State and county health officials have expressed drastically different views on the importance of testing for a viral outbreak considered to be a worldwide pandemic.
While state and national leaders have declared the spread of the coronavirus a public health emergency, local health officials have expressed frustration that the state is able to provide testing for less than one percent of the population.
The Arizona Department of Health Services (DHS) has not received additional coronavirus test kits since it began testing with the first shipment of 300 kits received on March 2. There have been 143 individuals tested in the two weeks since, but additional testing for faulty tests and controlled results leaves the state with less than 100 kits left.
DHS director Cara Christ, however, says the agency expects more kits to come in any day, and told 3TV that the state has a sufficient amount for its needs. When Copper Courier reached out to DHS for clarification, the state department declined to comment further.
The state’s dismissive response to testing expansion has left county health officials frustrated.
Dr. Bob England, director of the Pima County Health Department, said that without widespread testing, the situation looks more drastic than what the reality may be.
“In places that haven’t had enough test kits available, this looks horribly scary. In places where there are more tests available, like South Korea, the fatality rate looks like it has dropped to less than one percent,” England said. “When you’ve got enough test kits, you can find more cases of mild illness. The real fatality rate is going to be significantly less, but we don’t know how much less, and that is hugely important.”
Mortality rates for the coronavirus vary drastically by country, and testing availability appears to play a major role. In South Korea, where more than 200,000 tests have been performed, the mortality rate is at .8%. In the U.S. where roughly 10,000 tests have been performed, 2.3% of confirmed cases have ended in death.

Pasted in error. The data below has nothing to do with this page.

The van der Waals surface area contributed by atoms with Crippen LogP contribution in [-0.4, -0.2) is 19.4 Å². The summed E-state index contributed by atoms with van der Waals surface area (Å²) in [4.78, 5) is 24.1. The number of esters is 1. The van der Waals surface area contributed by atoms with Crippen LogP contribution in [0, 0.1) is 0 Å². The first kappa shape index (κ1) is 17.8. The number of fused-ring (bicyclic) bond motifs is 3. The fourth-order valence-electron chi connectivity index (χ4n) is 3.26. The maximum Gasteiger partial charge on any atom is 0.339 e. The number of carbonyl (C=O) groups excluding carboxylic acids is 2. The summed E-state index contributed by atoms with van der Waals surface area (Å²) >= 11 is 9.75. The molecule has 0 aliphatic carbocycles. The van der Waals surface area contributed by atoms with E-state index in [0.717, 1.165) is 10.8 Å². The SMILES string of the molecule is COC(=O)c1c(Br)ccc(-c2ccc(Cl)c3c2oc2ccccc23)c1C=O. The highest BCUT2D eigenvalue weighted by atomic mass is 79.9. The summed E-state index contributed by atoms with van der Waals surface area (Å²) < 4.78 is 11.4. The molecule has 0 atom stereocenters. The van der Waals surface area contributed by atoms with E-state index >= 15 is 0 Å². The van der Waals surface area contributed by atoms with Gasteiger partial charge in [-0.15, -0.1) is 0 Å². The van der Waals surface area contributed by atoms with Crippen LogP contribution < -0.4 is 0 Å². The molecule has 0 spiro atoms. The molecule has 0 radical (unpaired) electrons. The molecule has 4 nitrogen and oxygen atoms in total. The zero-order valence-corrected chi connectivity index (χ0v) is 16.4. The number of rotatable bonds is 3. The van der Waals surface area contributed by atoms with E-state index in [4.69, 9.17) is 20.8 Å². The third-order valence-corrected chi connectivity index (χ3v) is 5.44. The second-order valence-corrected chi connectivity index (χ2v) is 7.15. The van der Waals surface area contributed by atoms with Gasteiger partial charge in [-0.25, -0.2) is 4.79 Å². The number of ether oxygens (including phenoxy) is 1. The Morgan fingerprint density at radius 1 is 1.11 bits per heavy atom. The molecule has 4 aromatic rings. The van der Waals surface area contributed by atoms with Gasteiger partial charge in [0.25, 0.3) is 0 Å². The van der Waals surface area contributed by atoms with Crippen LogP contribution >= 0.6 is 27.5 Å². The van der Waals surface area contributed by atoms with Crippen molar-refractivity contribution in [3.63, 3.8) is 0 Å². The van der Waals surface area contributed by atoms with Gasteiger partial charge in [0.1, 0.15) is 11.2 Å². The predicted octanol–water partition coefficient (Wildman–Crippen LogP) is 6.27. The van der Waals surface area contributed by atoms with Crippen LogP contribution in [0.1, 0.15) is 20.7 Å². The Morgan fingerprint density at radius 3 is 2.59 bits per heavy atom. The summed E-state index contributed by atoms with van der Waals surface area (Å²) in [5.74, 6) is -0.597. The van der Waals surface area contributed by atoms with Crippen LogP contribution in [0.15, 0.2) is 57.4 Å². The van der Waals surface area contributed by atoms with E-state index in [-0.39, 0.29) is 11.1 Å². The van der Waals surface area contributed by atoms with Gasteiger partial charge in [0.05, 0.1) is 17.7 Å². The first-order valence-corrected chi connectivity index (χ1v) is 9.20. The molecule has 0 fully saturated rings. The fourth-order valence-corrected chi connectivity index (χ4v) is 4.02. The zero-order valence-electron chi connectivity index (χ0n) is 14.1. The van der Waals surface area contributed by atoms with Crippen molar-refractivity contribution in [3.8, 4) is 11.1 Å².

The difference, England says, is in the criteria for who can be tested. In Arizona, only someone who has traveled to an affected area, has been hospitalized, and has tested negative for the flu is eligible to be tested for the coronavirus. Very few people qualify for testing based on these requirements, but England said that only testing severe cases isn’t enough.
“We know the coronavirus is here, that’s clear. We don’t know yet whether we’re having sustained community spread. And we can’t know that because there aren’t enough test kits available to do any kind of testing,” England explained. “It’s frustrating to public health because we need that information in order to make better decisions about what we need to do to limit spread.”
It is unclear why so few testing kits are available. Copper Courier reached out to Arizona State Public Health Laboratory Bureau Chief Victor Waddell, but has not yet received a response.
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